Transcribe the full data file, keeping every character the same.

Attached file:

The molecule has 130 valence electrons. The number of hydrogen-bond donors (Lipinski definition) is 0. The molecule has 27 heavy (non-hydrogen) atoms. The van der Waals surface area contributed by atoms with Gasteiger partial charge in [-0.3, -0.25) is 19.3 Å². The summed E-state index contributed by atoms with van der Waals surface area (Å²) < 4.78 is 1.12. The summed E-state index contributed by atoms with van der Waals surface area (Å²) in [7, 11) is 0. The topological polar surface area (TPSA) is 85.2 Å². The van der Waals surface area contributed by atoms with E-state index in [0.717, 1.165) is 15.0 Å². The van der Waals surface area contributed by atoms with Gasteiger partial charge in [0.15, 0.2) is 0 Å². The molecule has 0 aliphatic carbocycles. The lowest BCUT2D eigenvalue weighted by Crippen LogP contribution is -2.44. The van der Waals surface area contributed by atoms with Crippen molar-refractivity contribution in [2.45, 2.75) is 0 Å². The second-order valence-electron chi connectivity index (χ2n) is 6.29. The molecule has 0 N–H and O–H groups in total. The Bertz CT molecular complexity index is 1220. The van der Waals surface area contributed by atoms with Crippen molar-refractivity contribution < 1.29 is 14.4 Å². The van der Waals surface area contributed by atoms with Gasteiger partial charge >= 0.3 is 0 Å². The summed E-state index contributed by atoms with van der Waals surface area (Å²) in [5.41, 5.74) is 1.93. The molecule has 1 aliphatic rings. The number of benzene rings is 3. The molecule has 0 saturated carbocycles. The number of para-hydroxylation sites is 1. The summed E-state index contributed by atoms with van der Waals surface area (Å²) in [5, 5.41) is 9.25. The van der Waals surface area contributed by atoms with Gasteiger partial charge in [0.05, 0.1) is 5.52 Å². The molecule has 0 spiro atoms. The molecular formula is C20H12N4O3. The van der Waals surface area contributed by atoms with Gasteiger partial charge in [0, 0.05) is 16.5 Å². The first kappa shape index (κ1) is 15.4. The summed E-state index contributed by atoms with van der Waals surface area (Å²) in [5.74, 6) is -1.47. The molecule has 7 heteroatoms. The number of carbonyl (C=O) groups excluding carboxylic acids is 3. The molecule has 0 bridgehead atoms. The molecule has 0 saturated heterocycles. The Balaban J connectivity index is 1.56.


The molecule has 130 valence electrons. The number of hydrogen-bond donors (Lipinski definition) is 0. The molecule has 27 heavy (non-hydrogen) atoms. The van der Waals surface area contributed by atoms with Gasteiger partial charge in [-0.3, -0.25) is 19.3 Å². The summed E-state index contributed by atoms with van der Waals surface area (Å²) < 4.78 is 1.12. The summed E-state index contributed by atoms with van der Waals surface area (Å²) in [7, 11) is 0. The topological polar surface area (TPSA) is 85.2 Å². The van der Waals surface area contributed by atoms with E-state index in [0.717, 1.165) is 15.0 Å². The van der Waals surface area contributed by atoms with Gasteiger partial charge in [0.15, 0.2) is 0 Å². The molecule has 0 aliphatic carbocycles. The lowest BCUT2D eigenvalue weighted by Crippen LogP contribution is -2.44. The van der Waals surface area contributed by atoms with Crippen molar-refractivity contribution in [2.45, 2.75) is 0 Å². The second-order valence-electron chi connectivity index (χ2n) is 6.29. The molecule has 0 N–H and O–H groups in total. The Bertz CT molecular complexity index is 1220. The van der Waals surface area contributed by atoms with Crippen molar-refractivity contribution < 1.29 is 14.4 Å². The van der Waals surface area contributed by atoms with Gasteiger partial charge >= 0.3 is 0 Å². The summed E-state index contributed by atoms with van der Waals surface area (Å²) in [5.41, 5.74) is 1.93. The molecule has 1 aliphatic rings. The number of benzene rings is 3. The molecule has 0 saturated carbocycles. The number of para-hydroxylation sites is 1. The summed E-state index contributed by atoms with van der Waals surface area (Å²) in [5, 5.41) is 9.25. The van der Waals surface area contributed by atoms with Gasteiger partial charge in [0.05, 0.1) is 5.52 Å². The molecule has 0 spiro atoms. The molecular formula is C20H12N4O3. The van der Waals surface area contributed by atoms with Gasteiger partial charge in [0, 0.05) is 16.5 Å². The first kappa shape index (κ1) is 15.4. The summed E-state index contributed by atoms with van der Waals surface area (Å²) in [5.74, 6) is -1.47. The molecule has 7 heteroatoms. The number of carbonyl (C=O) groups excluding carboxylic acids is 3. The molecule has 0 bridgehead atoms. The molecule has 0 saturated heterocycles. The Balaban J connectivity index is 1.56.